According to a study on the impact that COVID-19 had on the learning process in Australian University students, a student's motivation and confidence depends on self-determination theory.[17] This theory requires support from the educational environment to fulfill three basic needs to achieve growth, including autonomy, relatedness, and competency.[18] During the historical event of COVID-19, the basic needs were hindered in some way, along with environments that were meant to foster education and growth, which was hindered through the change from traditional in-person classes to online classes that left students with significantly less opportunities for social interactive and active learning opportunities.

The role of the instructor[edit]

Instructors as facilitators[edit]

According to the social constructivist approach, instructors are expected to adapt to the role of facilitators rather than traditional teachers.[19] While a teacher teacher gives a didactic lecture that covers the subject matter, a facilitator assists the student in developing their own understanding of the content. This shift in roles places the focus on the student's active involvement in the learning process, as opposed to the instructor and the content itself. [20]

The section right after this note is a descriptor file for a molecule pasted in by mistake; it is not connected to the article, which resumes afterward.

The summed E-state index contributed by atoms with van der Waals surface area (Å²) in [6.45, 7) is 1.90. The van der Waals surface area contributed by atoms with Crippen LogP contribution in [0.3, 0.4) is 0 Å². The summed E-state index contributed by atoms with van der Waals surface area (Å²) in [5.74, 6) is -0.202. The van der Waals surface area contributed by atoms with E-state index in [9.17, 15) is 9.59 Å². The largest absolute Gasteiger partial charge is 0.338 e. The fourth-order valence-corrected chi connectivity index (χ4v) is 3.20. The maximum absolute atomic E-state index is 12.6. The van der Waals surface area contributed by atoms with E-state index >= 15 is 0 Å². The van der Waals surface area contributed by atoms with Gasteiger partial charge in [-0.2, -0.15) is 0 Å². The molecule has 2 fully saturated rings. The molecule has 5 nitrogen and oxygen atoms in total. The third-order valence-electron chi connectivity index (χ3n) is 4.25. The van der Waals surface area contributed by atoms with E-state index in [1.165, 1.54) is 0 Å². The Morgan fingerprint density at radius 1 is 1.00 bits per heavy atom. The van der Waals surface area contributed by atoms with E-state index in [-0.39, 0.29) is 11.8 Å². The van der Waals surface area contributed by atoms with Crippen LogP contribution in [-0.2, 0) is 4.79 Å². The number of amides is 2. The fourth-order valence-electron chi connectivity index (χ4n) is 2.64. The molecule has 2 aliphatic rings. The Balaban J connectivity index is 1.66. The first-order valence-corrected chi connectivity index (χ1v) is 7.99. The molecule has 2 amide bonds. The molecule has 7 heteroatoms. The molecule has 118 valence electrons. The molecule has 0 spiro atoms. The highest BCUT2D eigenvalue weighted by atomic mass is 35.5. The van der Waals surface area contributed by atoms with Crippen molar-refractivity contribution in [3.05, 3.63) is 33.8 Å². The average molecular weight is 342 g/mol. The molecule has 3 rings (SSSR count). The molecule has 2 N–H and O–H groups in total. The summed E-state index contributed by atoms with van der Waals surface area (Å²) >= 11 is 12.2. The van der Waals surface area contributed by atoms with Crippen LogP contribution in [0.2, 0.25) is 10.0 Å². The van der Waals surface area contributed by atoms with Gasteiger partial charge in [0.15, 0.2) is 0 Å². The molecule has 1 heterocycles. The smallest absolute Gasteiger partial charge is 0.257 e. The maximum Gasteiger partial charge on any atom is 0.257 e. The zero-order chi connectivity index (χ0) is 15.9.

As a result, a facilitator requires a different set of skills compared to a teacher.[21] For instance, a teacher imparts information, whereas a facilitator encourages questions; a teacher leads from the front, while a facilitator provides support from the background; and a teacher delivers answers based on a set curriculum, whereas a facilitator offers guidance and creates an environment for the learner to form their own conclusions. Furthermore, a teacher typically engages in a monologue, whereas a facilitator maintains an ongoing dialogue with the learners.[22]

Additionally, a facilitator should be able to dynamically adapt the learning experience by taking the lead in guiding the experience to align with the learners' interests and needs in order to create value.

The learning environment should be created in a way that both supports and challenges the student's thinking[23] While it is advocated to give the student ownership of the problem and solution process, it is not the case that any and all activities or solutions are adequate. The critical goal is to support the student in developing effective thinking skills.

Relationship between instructor and students[edit]